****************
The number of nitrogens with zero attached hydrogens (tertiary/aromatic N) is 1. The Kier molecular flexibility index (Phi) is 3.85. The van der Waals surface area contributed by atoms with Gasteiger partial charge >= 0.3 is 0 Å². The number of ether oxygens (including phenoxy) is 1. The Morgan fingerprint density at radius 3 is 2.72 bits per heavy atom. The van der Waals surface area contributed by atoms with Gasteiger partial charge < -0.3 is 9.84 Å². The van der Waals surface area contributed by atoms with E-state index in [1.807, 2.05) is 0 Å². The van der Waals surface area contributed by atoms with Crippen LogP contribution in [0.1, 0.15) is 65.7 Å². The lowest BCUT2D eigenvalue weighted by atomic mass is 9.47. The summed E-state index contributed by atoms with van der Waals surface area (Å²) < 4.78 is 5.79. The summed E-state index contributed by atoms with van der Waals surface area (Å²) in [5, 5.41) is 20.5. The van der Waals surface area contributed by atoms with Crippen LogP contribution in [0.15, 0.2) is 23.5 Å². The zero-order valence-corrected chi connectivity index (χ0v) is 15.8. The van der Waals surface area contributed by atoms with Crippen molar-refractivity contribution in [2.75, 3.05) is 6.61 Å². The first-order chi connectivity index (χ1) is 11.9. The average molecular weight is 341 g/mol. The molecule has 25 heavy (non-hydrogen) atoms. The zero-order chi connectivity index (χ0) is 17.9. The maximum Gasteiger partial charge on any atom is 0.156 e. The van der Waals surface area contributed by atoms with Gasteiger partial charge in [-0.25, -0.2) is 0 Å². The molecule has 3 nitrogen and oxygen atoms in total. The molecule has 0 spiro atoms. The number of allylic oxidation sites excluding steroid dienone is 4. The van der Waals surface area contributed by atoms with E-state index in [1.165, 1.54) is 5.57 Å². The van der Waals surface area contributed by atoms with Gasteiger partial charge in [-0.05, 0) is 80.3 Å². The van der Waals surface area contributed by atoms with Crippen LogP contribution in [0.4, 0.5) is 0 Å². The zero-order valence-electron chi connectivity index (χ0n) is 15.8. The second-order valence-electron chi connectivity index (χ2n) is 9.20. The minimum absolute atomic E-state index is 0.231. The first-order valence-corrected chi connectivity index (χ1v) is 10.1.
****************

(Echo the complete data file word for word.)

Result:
The number of nitrogens with zero attached hydrogens (tertiary/aromatic N) is 1. The Kier molecular flexibility index (Phi) is 3.85. The van der Waals surface area contributed by atoms with Gasteiger partial charge >= 0.3 is 0 Å². The number of ether oxygens (including phenoxy) is 1. The Morgan fingerprint density at radius 3 is 2.72 bits per heavy atom. The van der Waals surface area contributed by atoms with Gasteiger partial charge < -0.3 is 9.84 Å². The van der Waals surface area contributed by atoms with E-state index in [1.807, 2.05) is 0 Å². The van der Waals surface area contributed by atoms with Crippen LogP contribution in [0.1, 0.15) is 65.7 Å². The lowest BCUT2D eigenvalue weighted by atomic mass is 9.47. The summed E-state index contributed by atoms with van der Waals surface area (Å²) < 4.78 is 5.79. The summed E-state index contributed by atoms with van der Waals surface area (Å²) in [5, 5.41) is 20.5. The van der Waals surface area contributed by atoms with Crippen LogP contribution in [0.15, 0.2) is 23.5 Å². The zero-order valence-corrected chi connectivity index (χ0v) is 15.8. The van der Waals surface area contributed by atoms with Crippen molar-refractivity contribution in [2.75, 3.05) is 6.61 Å². The first-order chi connectivity index (χ1) is 11.9. The average molecular weight is 341 g/mol. The molecule has 25 heavy (non-hydrogen) atoms. The zero-order chi connectivity index (χ0) is 17.9. The maximum Gasteiger partial charge on any atom is 0.156 e. The van der Waals surface area contributed by atoms with Gasteiger partial charge in [-0.25, -0.2) is 0 Å². The molecule has 3 nitrogen and oxygen atoms in total. The molecule has 0 spiro atoms. The number of allylic oxidation sites excluding steroid dienone is 4. The van der Waals surface area contributed by atoms with E-state index in [1.165, 1.54) is 5.57 Å². The van der Waals surface area contributed by atoms with Gasteiger partial charge in [-0.05, 0) is 80.3 Å². The van der Waals surface area contributed by atoms with Crippen LogP contribution in [0.4, 0.5) is 0 Å². The zero-order valence-electron chi connectivity index (χ0n) is 15.8. The second-order valence-electron chi connectivity index (χ2n) is 9.20. The minimum absolute atomic E-state index is 0.231. The first-order valence-corrected chi connectivity index (χ1v) is 10.1.